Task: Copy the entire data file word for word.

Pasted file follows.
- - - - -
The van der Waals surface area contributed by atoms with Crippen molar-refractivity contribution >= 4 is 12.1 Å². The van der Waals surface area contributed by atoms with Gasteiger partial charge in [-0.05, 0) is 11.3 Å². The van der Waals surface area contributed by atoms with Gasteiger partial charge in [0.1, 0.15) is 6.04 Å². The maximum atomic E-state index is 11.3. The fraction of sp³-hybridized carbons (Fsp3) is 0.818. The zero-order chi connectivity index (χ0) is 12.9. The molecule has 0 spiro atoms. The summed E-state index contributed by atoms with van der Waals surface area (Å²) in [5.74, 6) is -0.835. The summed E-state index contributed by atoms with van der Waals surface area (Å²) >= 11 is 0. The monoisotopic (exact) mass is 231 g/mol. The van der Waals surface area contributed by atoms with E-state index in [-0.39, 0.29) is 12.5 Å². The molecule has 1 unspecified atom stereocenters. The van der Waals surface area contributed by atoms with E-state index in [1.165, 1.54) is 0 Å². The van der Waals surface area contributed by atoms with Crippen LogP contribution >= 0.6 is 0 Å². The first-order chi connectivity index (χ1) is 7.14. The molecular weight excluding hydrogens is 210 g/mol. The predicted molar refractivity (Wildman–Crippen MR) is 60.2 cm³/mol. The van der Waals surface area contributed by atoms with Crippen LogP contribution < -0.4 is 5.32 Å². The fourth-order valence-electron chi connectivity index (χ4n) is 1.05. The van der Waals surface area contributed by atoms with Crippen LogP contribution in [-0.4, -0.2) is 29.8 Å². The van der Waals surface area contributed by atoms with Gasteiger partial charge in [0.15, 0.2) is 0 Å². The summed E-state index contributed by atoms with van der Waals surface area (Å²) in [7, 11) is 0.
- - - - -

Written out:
The van der Waals surface area contributed by atoms with Crippen molar-refractivity contribution >= 4 is 12.1 Å². The van der Waals surface area contributed by atoms with Gasteiger partial charge in [-0.05, 0) is 11.3 Å². The van der Waals surface area contributed by atoms with Gasteiger partial charge in [0.1, 0.15) is 6.04 Å². The maximum atomic E-state index is 11.3. The fraction of sp³-hybridized carbons (Fsp3) is 0.818. The zero-order chi connectivity index (χ0) is 12.9. The molecule has 0 spiro atoms. The summed E-state index contributed by atoms with van der Waals surface area (Å²) in [5.74, 6) is -0.835. The summed E-state index contributed by atoms with van der Waals surface area (Å²) >= 11 is 0. The monoisotopic (exact) mass is 231 g/mol. The van der Waals surface area contributed by atoms with E-state index in [-0.39, 0.29) is 12.5 Å². The molecule has 1 unspecified atom stereocenters. The van der Waals surface area contributed by atoms with E-state index in [1.165, 1.54) is 0 Å². The van der Waals surface area contributed by atoms with Crippen LogP contribution >= 0.6 is 0 Å². The first-order chi connectivity index (χ1) is 7.14. The molecular weight excluding hydrogens is 210 g/mol. The predicted molar refractivity (Wildman–Crippen MR) is 60.2 cm³/mol. The van der Waals surface area contributed by atoms with Crippen LogP contribution < -0.4 is 5.32 Å². The fourth-order valence-electron chi connectivity index (χ4n) is 1.05. The van der Waals surface area contributed by atoms with Crippen LogP contribution in [-0.4, -0.2) is 29.8 Å². The van der Waals surface area contributed by atoms with Gasteiger partial charge in [0.15, 0.2) is 0 Å². The summed E-state index contributed by atoms with van der Waals surface area (Å²) in [7, 11) is 0.